Time for another hero of the week.
George St. Pierre is the welterweight champion of the UFC. He's an incredibly gifted athlete, and widely considered to be one of the best wrestlers in all of MMA. What's odd about that is the fact that he doesn't come from a heavy wrestling background - the guy was a striker and jits guy before he wrestled.
Now the fact that he's a talented athlete and probably the most successful fighter in North America isn't why he's my hero. In fact, I'm not a huge fan of his fighting style, though it is effective - I'm not a big fan of wrestling in MMA.
St. Pierre is my hero because of his willingness to recognize his own deficiencies and then travel far and wide to correct them.
The first time he won a title he got knocked out by a huge underdog, Matt Serra, in his first title defense. Lots of guys would react in lots of ways, but St. Pierre did something I really admire. He went to see a sport psychologist to get his head right. He started working with new trainers and camps to improve his skills. He started to surround himself with new people to make sure it didn't happen again.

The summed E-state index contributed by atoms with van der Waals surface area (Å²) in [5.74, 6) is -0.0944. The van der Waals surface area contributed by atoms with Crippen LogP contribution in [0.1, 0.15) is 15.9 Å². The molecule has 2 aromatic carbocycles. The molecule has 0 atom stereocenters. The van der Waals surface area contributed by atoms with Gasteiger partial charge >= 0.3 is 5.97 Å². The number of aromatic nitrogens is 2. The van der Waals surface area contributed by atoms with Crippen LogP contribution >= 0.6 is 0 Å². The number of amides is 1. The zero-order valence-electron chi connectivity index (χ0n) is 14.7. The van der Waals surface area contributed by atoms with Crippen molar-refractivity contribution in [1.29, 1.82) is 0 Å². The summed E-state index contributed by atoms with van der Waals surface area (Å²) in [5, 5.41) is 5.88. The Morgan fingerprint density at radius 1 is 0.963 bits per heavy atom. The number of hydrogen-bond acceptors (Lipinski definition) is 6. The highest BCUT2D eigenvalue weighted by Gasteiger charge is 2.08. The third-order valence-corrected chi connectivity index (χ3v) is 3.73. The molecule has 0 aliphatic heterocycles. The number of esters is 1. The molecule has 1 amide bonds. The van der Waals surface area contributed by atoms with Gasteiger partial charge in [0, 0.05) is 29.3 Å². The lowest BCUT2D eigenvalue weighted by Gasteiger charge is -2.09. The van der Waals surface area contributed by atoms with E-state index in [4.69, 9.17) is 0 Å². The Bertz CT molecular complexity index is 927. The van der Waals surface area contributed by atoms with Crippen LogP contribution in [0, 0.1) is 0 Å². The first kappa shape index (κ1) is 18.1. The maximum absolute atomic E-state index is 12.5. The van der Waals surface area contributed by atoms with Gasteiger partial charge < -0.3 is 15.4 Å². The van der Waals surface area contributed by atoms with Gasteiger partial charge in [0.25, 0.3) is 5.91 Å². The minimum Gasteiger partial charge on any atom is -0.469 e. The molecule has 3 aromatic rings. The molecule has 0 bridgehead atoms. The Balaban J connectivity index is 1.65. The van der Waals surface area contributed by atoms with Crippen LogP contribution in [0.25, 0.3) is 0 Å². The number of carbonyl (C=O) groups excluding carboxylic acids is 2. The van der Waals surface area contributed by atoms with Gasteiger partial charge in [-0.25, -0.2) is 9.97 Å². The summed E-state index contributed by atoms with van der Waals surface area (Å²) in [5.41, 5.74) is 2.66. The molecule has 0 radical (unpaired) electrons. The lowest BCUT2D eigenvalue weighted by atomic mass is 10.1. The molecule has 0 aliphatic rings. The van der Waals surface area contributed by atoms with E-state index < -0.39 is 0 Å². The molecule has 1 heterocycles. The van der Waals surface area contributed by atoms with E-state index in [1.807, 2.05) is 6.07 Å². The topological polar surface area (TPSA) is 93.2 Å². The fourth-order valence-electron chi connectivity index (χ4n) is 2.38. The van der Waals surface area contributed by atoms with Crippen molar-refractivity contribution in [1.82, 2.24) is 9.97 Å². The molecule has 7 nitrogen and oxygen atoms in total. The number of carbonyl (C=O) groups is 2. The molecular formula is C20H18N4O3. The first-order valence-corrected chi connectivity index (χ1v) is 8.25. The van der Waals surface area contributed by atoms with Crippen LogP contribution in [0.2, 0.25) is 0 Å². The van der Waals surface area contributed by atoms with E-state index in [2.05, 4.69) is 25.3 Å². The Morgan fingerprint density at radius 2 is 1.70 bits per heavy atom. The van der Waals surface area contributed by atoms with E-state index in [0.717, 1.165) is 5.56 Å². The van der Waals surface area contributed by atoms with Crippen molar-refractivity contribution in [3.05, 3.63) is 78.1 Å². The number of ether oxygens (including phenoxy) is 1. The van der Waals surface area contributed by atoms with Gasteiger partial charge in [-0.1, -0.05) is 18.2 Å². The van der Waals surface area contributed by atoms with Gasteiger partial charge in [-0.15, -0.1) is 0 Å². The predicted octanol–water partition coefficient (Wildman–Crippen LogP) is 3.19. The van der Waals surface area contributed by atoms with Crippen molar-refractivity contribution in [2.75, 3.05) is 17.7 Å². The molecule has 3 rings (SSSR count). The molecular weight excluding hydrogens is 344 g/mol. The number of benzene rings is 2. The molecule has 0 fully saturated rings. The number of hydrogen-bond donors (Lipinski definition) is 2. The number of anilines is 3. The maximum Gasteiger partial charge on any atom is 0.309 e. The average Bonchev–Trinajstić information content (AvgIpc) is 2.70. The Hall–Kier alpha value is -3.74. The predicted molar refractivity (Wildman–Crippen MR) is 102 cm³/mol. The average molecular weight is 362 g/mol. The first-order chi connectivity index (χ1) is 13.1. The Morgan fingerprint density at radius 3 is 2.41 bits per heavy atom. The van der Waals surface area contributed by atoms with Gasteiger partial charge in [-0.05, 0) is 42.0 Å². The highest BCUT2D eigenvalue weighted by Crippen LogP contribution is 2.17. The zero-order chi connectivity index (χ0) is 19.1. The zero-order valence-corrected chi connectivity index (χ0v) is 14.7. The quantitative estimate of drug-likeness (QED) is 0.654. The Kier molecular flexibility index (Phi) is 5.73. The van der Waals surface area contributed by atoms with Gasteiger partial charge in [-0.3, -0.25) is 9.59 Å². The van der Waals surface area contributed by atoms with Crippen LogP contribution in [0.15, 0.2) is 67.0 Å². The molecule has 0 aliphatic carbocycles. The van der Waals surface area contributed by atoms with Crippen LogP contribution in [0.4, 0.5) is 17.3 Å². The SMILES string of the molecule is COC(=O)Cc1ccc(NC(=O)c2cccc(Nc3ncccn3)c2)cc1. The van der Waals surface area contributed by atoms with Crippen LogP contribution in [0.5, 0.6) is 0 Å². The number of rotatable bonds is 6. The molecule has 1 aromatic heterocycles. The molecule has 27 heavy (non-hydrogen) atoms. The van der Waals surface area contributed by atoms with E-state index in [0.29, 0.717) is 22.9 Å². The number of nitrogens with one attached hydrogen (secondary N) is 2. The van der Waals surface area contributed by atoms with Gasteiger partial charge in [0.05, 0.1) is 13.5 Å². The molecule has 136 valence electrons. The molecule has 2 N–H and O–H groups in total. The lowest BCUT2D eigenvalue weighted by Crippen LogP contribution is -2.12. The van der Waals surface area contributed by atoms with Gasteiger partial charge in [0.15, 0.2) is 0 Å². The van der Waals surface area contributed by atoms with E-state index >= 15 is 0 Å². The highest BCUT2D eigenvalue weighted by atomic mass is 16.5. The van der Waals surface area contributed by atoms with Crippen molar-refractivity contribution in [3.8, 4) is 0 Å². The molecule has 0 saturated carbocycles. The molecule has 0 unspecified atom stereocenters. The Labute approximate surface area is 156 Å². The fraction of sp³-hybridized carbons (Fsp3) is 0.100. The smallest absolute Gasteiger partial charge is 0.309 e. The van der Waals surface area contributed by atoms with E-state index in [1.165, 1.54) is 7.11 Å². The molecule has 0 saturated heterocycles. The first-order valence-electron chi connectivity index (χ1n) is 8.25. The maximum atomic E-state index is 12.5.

I'm not a huge fan of his fighting style anymore, but I can't help but admire St. Pierre for his relentless commitment to improving himself and becoming the best MMA fighter he can be. His willingness to go outside the box - to see a psychologist, to work with a strength and conditioning coach who doesn't do the typical MMA training routines, all show the kind of qualities I'd like to see in a karateka. We should all be willing to try new avenues for improvement in our art, whether or not they fit in with the history of karate practice.